As a supporter of marriage equality and as a single woman, I read the Supreme Court decision in Obergefell v. Hodges this morning with a mix of emotions: joy, pride, and—unexpectedly—some deep, existential anxiety. For that last one, I have to thank Justice Anthony Kennedy, whose stirring words in defense of same-sex marriage rights have been justly celebrated today (Slate called the last paragraph of his opinion “one of the most beautiful passages you’ll likely read in a court case”; Amy Davidson at The New Yorker called it “romantic,” a term rarely used for legal decisions; we praised it too).
But—and here is the part where I selfishly, myopically, make today’s historic news all about me—Kennedy’s florid language, some of which might be more at home at a vow-renewal ceremony, presented a vision of marriage’s role in society that’s archaic and all too common. Marriage, Kennedy tells us, is “essential to our most profound hopes and aspirations;” “no union is more profound than marriage.” It was hard to shake the suspicion that parts of Justice Kennedy’s opinions, like the part where he suggests unmarried people are “condemned to live in loneliness,” were written with the consultation of my Jewish mother.
“Marriage responds to the universal fear that a lonely person might call out only to find no one there,” Kennedy wrote, “It offers the hope of companionship and understanding and assurance that while both still live there will be someone to care for the other.” That’s a sweet idea in the context of the plaintiffs in the case before the Court, gay men and women who want nothing more than to be legally bound together. But on its own? That sentence is kind of terrifying, conjuring sad hopeless people with nowhere to go and no one to turn to. Marriage may, as Kennedy tells, be “transcendent.” But it’s not the only form of companionship possible, and it’s not a cure-all for loneliness either. (Perhaps someone should send him a copy of Kate Bollick’s Spinster, or, even better, Vivian Gornick’s Odd Woman and the City, recent memoirs that give life to the idea that married is the only way to be.)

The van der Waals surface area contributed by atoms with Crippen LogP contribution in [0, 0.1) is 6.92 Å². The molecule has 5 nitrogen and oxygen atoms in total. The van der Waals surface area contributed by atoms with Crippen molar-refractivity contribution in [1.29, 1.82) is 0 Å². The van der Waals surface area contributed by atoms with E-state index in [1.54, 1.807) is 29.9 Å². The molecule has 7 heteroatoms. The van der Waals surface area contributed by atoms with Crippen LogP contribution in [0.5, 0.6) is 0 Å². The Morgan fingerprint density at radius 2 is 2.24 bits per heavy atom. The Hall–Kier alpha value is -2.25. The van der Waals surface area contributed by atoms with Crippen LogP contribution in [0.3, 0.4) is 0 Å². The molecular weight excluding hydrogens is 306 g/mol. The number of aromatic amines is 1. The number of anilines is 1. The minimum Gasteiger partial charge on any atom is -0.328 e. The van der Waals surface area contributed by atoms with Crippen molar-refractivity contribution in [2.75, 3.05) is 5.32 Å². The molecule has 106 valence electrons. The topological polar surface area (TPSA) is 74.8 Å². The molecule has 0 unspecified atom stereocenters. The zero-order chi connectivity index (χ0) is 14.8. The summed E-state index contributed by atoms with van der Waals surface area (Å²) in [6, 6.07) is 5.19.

We’re all going to die alone, married or not. And in the meantime, we have friends and family and cats and Netflix, and for some of us, spouses too. No, gay marriage won’t be ruining anyone’s heterosexual marriage, whatever some ultra-conservative activists might want you to believe. But reading Kennedy’s decision this morning made me a little bit worried that dignified single-hood might not survive unscathed.